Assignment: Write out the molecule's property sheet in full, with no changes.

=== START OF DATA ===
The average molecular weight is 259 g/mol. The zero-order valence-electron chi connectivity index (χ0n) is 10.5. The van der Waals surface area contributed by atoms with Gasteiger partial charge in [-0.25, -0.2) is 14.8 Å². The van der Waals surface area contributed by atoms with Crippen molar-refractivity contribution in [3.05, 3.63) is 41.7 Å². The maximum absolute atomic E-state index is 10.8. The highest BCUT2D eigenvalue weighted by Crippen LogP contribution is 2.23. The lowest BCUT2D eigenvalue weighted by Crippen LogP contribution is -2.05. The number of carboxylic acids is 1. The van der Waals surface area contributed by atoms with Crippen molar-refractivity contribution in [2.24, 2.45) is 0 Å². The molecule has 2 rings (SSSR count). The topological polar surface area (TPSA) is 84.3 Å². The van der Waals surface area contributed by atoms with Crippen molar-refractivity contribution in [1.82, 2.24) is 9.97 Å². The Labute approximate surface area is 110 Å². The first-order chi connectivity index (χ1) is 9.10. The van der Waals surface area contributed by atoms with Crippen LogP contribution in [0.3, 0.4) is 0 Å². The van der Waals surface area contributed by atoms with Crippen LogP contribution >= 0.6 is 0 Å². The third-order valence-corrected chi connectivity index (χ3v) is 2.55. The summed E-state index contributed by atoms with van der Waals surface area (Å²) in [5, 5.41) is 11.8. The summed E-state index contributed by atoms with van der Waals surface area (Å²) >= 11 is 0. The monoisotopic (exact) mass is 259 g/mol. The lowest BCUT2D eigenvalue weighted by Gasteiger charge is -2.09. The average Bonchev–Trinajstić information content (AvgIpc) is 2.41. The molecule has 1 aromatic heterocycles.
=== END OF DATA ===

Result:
The average molecular weight is 259 g/mol. The zero-order valence-electron chi connectivity index (χ0n) is 10.5. The van der Waals surface area contributed by atoms with Gasteiger partial charge in [-0.25, -0.2) is 14.8 Å². The van der Waals surface area contributed by atoms with Crippen molar-refractivity contribution in [3.05, 3.63) is 41.7 Å². The maximum absolute atomic E-state index is 10.8. The highest BCUT2D eigenvalue weighted by Crippen LogP contribution is 2.23. The lowest BCUT2D eigenvalue weighted by Crippen LogP contribution is -2.05. The number of carboxylic acids is 1. The van der Waals surface area contributed by atoms with Crippen molar-refractivity contribution in [2.24, 2.45) is 0 Å². The molecule has 2 rings (SSSR count). The topological polar surface area (TPSA) is 84.3 Å². The van der Waals surface area contributed by atoms with Crippen molar-refractivity contribution in [1.82, 2.24) is 9.97 Å². The Labute approximate surface area is 110 Å². The first-order chi connectivity index (χ1) is 9.10. The van der Waals surface area contributed by atoms with Crippen LogP contribution in [0.3, 0.4) is 0 Å². The van der Waals surface area contributed by atoms with Crippen LogP contribution >= 0.6 is 0 Å². The third-order valence-corrected chi connectivity index (χ3v) is 2.55. The summed E-state index contributed by atoms with van der Waals surface area (Å²) in [5, 5.41) is 11.8. The summed E-state index contributed by atoms with van der Waals surface area (Å²) >= 11 is 0. The monoisotopic (exact) mass is 259 g/mol. The lowest BCUT2D eigenvalue weighted by Gasteiger charge is -2.09. The average Bonchev–Trinajstić information content (AvgIpc) is 2.41. The molecule has 1 aromatic heterocycles.